The bakery is run by the master baker and pastry chef Ireneo Marciniak who began his career in 1985 in a small Polish town called Boleslawiec. After finishing his degree as a bakery official, he moved to Spain with a clear idea: to open his own business. Today, he has four bakeries in Madrid.

We visited the one located in Chueca. So, if you also want to do it, below you will find its location to find it more easily.

This small bakery located close to the Chueca Metro station does not stand out for wide showcases or extravagant decorations that only attract people looking for a photo. Here, the only things that matter are bread and pastries. Although, during the first days of the year, the most requested product in this store is its delicious Roscón de Reyes. They have many different sizes and fillings, including cream, cream, truffle, pistachio cream, Nocilla, etc.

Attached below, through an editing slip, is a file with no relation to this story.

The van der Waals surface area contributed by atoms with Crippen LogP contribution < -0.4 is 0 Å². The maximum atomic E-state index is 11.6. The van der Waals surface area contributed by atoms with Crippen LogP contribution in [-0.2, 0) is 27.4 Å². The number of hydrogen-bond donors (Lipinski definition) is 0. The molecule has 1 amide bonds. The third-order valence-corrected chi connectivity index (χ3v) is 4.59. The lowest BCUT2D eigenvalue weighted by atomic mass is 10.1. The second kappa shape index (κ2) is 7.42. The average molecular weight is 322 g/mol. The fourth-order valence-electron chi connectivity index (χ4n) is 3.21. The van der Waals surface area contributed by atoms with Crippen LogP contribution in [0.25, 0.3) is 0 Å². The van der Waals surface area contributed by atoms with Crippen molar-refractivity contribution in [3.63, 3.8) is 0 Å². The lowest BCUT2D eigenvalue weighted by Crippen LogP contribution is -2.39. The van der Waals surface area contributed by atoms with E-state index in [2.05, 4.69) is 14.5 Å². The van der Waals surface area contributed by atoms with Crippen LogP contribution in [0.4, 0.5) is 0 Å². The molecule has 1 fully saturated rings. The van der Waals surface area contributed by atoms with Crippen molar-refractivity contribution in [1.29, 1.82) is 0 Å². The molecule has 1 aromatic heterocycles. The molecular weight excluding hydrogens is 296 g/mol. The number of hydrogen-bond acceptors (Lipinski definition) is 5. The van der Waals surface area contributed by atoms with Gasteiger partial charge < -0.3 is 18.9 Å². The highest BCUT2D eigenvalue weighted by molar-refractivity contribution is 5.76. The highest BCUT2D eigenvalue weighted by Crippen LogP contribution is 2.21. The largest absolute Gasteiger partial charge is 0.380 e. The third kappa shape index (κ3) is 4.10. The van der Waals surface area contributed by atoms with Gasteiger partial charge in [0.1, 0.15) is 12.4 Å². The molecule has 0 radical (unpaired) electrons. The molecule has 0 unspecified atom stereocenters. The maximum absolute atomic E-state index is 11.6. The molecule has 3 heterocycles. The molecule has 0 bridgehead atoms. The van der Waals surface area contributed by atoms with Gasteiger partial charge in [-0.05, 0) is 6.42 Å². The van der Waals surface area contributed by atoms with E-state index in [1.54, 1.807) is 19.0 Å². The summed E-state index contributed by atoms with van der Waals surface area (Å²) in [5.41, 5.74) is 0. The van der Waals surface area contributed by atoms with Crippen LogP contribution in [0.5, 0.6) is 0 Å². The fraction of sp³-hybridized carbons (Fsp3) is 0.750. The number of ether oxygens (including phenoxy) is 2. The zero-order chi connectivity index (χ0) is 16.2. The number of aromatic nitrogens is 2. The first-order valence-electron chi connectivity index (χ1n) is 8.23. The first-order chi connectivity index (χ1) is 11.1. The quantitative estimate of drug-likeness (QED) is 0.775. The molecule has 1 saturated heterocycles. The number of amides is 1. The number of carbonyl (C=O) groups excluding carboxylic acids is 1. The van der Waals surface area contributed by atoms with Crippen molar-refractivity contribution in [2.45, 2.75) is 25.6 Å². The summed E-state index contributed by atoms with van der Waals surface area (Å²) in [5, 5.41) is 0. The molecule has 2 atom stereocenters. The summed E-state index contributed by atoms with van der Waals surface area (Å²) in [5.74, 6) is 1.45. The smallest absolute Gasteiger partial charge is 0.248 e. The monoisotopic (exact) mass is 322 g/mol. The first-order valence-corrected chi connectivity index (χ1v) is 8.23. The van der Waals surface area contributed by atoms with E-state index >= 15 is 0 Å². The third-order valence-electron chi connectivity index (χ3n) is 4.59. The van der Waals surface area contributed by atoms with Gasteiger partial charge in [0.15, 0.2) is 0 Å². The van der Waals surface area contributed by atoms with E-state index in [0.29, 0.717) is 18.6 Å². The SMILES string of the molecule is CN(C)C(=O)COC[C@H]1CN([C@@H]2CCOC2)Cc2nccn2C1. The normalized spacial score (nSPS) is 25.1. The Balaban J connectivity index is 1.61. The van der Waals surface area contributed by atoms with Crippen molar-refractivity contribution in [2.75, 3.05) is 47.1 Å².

A delicious Roscón de Reyes

In our case, we ordered a 125-gram Roscón de Reyes for two people. At first, we were surprised by its compact appearance and the quantity of filling it contained. The cream and custard practically came out of the edges! Another thing that caught our attention was that it had a small amount of candied fruit on top. But, to be honest, we didn’t mind too much because we are the kind of people who remove them all the time.

Though it may appear the contrary, this is a light roscón in which cream and custard do not impede you from enjoying the flavor of the dough and the sugar. While the former has a smooth texture, the latter is sweet but not cloying. In addition, it has a very subtle citric touch that surprises and makes it addictive. In short, this Roscón de Reyes is excellent!